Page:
The 11th Annual Toronto Youth Shorts (TYS) returns this weekend offering us an excellent serving of local short films made by young Ontario-based filmmakers. The festival serves as a platform for young filmmakers to showcase their budding, cinematic talents.
This year festival will feature 40 short films divided into four programmes. All programmes offer a varied selection of films for all tastes. Below I give you a glimpse of what a few films premiering at TYS.
KITH AND KIN
Devil’s Advokid – Animation
Valeria Marchioni, Production Manager
Isabelle Caron, Storyboard Supervisor
Synopsis: A lesser demon possesses a boy, sending Mom on a mission to get her son back – and some rest.
Do not be fooled by the short description of this film. This cutely animated film shows us how little ones need and require loving care… even a lesser demon.
The film’s length is just I liked the fact this film has no dialogue and still get its point across. It is cute, funny, and endearing. The animation works quite well. This short can easily be seen as a television series.
Karen Comes Home – Fiction
Directed by Jake Lee
Co-presented with Reelworld Film Festival
Synopsis: Returning home to attend a relative’s funeral wake, Karen’s parents can’t seem to stop bickering.
An excellent narrative about Karen’s dysfunctional parents. The cultural component helps drives the narrative. The themes of family pressures and familial duties are dealt with both dramatic and funny moments.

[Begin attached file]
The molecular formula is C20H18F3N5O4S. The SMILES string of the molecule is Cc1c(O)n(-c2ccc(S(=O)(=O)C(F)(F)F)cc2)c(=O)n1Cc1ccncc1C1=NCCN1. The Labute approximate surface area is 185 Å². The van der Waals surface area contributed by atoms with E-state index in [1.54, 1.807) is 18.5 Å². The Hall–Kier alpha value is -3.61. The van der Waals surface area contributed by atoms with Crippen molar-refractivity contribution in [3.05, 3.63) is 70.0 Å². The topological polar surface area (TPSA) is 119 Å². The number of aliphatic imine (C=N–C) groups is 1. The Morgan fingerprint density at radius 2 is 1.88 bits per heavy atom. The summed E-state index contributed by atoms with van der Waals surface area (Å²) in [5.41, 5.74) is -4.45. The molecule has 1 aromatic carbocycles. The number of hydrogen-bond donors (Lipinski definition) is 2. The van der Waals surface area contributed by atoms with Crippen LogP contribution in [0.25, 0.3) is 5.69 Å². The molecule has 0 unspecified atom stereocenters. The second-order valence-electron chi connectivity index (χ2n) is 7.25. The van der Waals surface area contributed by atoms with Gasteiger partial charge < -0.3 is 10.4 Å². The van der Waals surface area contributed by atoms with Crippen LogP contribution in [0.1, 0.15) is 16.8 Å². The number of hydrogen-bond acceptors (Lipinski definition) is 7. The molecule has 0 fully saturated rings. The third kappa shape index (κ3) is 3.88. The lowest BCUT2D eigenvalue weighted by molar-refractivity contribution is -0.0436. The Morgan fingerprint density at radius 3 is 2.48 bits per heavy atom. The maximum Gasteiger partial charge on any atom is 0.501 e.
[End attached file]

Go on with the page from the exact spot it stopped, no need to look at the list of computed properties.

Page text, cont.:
Good use of camera work, lighting, and setting to complement the main cast of three. Totally relatable story, which I’d like to see more of from various points of view. Highly enjoyed this short.
A Noise That Carries – Fiction
Directed by Guillermo de la Rosa
Produced by Steven Czikk
Synopsis: A lonely man has the chilling feeling that someone has broken into his home.
Set in a small town, we hear strange noises in the night. Is the man imagining this or is there something more sinister at play.
Without giving much away, this short has some decent elements of a genre, suspense/horror film. There is good camera work, good sound, and overall good editing. I was keen to see how the story would resolve. I’d like to see the story fleshed out more, as it has a lot of potential.
Turning Tables – Documentary
Directed by Chrisann Hessing
Produced by Tanya Hoshi
Co-presented with Hot Docs
Synopsis: Joshua DePerry aka Classic Roots puts his own spin on what it means to be urban and Indigenous by pioneering PowWow Techno.
I had seen this short documentary before, and quite like it. Short documentaries are not always easy to edit, as the source material can be several hours long. In this short, we get to know Classic Roots well enough. We get a glimpse into his Indigenous roots, his family, his own story, and his vision for his future. If you’ve yet to hear his musical vibes, or see him dance, this is your chance.